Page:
Quiet communication

Yesterday I began to write about the initiatory experience I had with a tree in my neighborhood park. Today I’d like to share a bit of how I communicate with it, because it doesn’t look anything like how I’d imagined it would be. To me it still feels extraordinary, but I happen to know a lot of folks who talk to trees and have trees talk right back to them quite matter-of-factly. This may happen spontaneously on a hike, or a friendship might form over a period of years in someone’s backyard, and there are even cases when communication takes place over a great distance with a tree whom the person knows from memory or even just a photograph. My communication with this tree, by contrast, is wordless. Let me be clear. It’s not that we speak to each other telepathically; we don’t “talk” at all. To better explain this wordless communication, I have to rewind a bit and share a bit of backstory not just with trees, but my intuitive development in general.

Out of my love for trees, I had tried a great many times to have conversations with them, only to end up feeling foolish, frustrated, and ultimately lonely in the process. I even took a course with a really gifted animal / tree communicator, Mary Getten (whose book on orcas bowled me over with cetacean energy). Her method seemed simple enough, and encapsulated what everyone else recommended: get centered and grounded, feel into the tree, ask it a question, and wait for an answer, which may come in any number of ways via the imagination, memories, thoughts, associations, or the external and internal senses (clairvoyance, clairaudience, clairsentience, claircognizance, clairaliance, and clairgustance—collectively known as “the clairs”).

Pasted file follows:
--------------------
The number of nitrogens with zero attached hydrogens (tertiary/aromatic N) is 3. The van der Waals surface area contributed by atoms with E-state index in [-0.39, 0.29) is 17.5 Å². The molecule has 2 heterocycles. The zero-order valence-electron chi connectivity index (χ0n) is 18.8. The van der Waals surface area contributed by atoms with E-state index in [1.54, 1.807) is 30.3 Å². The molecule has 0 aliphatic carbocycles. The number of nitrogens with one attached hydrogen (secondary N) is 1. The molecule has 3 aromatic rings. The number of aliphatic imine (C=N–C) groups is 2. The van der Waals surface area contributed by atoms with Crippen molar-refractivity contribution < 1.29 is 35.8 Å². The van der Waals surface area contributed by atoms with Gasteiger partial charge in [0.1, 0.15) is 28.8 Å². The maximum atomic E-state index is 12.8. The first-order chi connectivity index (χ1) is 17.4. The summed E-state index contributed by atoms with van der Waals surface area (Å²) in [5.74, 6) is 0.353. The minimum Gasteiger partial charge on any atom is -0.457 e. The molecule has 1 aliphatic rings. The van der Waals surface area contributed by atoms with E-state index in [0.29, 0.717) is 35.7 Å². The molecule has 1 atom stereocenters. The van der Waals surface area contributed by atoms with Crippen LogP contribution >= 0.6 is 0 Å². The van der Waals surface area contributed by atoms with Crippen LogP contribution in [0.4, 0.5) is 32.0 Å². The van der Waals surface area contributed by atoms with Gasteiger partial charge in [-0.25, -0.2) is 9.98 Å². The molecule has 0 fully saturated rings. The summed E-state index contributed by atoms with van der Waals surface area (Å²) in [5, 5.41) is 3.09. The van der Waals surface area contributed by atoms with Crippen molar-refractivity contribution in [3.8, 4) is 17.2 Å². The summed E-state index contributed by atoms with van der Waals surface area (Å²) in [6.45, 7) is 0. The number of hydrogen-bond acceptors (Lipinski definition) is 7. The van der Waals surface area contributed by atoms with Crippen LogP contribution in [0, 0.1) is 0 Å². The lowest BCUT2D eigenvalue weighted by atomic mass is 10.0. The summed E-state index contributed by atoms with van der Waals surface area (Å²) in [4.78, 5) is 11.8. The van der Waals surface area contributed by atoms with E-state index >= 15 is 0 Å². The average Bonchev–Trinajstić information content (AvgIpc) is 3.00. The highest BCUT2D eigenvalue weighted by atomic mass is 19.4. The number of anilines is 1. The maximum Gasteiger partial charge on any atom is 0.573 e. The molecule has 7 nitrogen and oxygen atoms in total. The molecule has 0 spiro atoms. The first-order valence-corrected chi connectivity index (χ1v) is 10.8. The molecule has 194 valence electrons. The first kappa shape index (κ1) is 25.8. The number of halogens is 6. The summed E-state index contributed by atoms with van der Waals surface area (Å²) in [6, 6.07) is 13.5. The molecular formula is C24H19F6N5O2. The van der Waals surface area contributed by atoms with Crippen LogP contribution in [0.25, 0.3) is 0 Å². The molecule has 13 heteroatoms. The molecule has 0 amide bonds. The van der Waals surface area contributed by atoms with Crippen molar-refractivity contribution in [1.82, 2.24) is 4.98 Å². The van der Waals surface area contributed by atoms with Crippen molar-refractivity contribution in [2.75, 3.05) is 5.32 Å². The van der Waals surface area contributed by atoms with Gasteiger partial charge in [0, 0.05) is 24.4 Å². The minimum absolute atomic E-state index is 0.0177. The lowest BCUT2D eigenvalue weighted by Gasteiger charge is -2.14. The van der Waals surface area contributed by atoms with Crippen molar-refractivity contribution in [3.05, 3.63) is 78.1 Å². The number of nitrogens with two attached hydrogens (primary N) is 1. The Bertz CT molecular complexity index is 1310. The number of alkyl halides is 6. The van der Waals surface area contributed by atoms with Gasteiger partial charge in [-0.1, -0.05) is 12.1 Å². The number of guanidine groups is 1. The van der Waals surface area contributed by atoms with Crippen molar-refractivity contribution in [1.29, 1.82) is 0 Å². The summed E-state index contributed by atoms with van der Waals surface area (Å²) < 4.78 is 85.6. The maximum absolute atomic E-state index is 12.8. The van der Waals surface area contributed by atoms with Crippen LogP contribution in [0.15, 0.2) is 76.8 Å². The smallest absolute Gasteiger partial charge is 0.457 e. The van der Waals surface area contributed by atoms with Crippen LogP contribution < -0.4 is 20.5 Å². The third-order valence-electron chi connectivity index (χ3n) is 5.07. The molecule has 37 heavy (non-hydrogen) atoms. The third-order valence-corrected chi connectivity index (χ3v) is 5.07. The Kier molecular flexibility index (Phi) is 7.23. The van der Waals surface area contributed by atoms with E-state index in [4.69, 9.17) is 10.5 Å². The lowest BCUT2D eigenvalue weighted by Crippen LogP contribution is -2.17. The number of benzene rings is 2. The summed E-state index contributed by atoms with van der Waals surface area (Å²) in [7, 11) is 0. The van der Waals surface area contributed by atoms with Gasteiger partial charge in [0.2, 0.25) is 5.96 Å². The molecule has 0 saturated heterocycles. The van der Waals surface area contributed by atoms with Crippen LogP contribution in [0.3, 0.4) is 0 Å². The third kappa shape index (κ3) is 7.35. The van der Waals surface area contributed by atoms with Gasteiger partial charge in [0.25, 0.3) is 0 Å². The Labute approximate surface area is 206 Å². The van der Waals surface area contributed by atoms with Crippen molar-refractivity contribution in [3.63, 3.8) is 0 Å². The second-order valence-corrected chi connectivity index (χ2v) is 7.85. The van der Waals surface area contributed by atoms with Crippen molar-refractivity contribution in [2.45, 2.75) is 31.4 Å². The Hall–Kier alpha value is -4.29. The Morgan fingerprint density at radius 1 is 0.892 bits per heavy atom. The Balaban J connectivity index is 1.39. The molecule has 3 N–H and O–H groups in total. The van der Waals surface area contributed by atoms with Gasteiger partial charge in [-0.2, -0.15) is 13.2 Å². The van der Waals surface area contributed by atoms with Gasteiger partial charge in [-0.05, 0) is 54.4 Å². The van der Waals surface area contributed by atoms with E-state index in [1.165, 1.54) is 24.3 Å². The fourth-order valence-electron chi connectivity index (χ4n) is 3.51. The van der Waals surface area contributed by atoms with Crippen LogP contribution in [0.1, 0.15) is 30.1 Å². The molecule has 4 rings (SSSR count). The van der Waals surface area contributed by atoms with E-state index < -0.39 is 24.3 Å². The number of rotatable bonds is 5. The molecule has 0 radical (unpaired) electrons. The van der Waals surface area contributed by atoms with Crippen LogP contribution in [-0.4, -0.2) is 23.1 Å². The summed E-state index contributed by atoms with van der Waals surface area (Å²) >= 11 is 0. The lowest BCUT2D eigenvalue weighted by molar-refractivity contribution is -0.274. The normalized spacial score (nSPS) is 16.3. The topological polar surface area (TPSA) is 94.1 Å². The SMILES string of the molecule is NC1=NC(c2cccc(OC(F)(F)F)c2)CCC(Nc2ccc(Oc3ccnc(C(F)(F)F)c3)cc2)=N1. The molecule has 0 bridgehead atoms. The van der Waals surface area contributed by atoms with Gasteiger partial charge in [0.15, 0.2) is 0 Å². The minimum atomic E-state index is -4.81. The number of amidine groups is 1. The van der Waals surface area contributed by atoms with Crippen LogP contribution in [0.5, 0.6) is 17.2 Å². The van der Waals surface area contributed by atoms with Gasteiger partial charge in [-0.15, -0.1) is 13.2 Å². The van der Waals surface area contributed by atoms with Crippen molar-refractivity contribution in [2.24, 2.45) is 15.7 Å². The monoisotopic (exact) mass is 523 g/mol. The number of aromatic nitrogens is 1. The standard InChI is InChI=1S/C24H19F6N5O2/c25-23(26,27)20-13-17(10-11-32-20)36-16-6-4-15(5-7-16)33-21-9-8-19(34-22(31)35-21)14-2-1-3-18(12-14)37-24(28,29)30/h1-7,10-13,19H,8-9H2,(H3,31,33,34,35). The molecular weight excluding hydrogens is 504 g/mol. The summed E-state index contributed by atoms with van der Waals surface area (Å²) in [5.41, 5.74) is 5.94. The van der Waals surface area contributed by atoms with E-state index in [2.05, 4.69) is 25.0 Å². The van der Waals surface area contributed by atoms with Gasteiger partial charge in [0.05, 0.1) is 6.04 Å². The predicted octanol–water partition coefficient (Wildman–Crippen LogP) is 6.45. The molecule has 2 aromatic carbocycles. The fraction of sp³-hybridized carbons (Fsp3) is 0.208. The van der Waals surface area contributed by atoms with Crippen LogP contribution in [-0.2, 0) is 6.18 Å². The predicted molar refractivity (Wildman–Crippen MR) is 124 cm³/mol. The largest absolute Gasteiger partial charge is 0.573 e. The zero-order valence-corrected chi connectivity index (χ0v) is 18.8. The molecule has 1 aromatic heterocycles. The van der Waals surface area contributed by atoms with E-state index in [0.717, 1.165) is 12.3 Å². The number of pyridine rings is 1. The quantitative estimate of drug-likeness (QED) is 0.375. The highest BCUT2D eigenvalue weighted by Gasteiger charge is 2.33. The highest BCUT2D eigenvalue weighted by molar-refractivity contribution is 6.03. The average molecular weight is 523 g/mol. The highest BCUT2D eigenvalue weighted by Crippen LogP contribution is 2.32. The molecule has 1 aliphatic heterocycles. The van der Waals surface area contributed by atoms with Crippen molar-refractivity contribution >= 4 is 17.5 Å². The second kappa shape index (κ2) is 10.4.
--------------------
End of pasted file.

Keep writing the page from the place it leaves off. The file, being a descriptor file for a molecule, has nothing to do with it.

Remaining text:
This is more or less what I do in the Akashic Records, so I’d wondered why this question / answer method should provide only mixed results for me. A similar thing happened when I took an animal communication course. Because we were working with answers that were either verifiable through data or consensus, students could gauge how reliable their own findings were. I seemed to do well with very general questions. I am pretty good at getting the feel of a personality or answers to open-ended questions such as, “How do you feel about humans?” But more specific questions—e.g., “How old are you?” or anything requiring the use of numbers—frustrated me to no end. My mind would spit back all sorts of highly implausible numbers, and I couldn’t sift through any of the chatter.

On reflection, what annoys me most about the question / answer format is that when there are very specific, correct answers to be gotten, it feels like I have to pursue a needle in a haystack and narrow my focus restrictively. This runs exactly contrary to how I work in the Records, where I ask a question and “stand” as wide open as possible so that it is answered in a way that best serves the seeker. To put it differently, I open to the answer without any preconceptions about how, why, what, when, or who. The result is that I sometimes end up offering readings where a very specific question such as, “Who is my soulmate?” will return not a name, but a philosophical discussion on the seeker’s idea of love and partnership.

My deal with the Records is that I send them a question and they return an answer in whatever form is in the highest good of the person I’m working with. In order to maintain this agreement, I open as widely as possible, and only narrow my focus when I sense an energetic thread or detail that begs pursuing. Chasing after specifics, to me, feels like running down a cattle chute. This is probably not what it feels like to individuals who are differently gifted or trained, because I’ve worked with people who really can pull numbers out of the ether swiftly and accurately.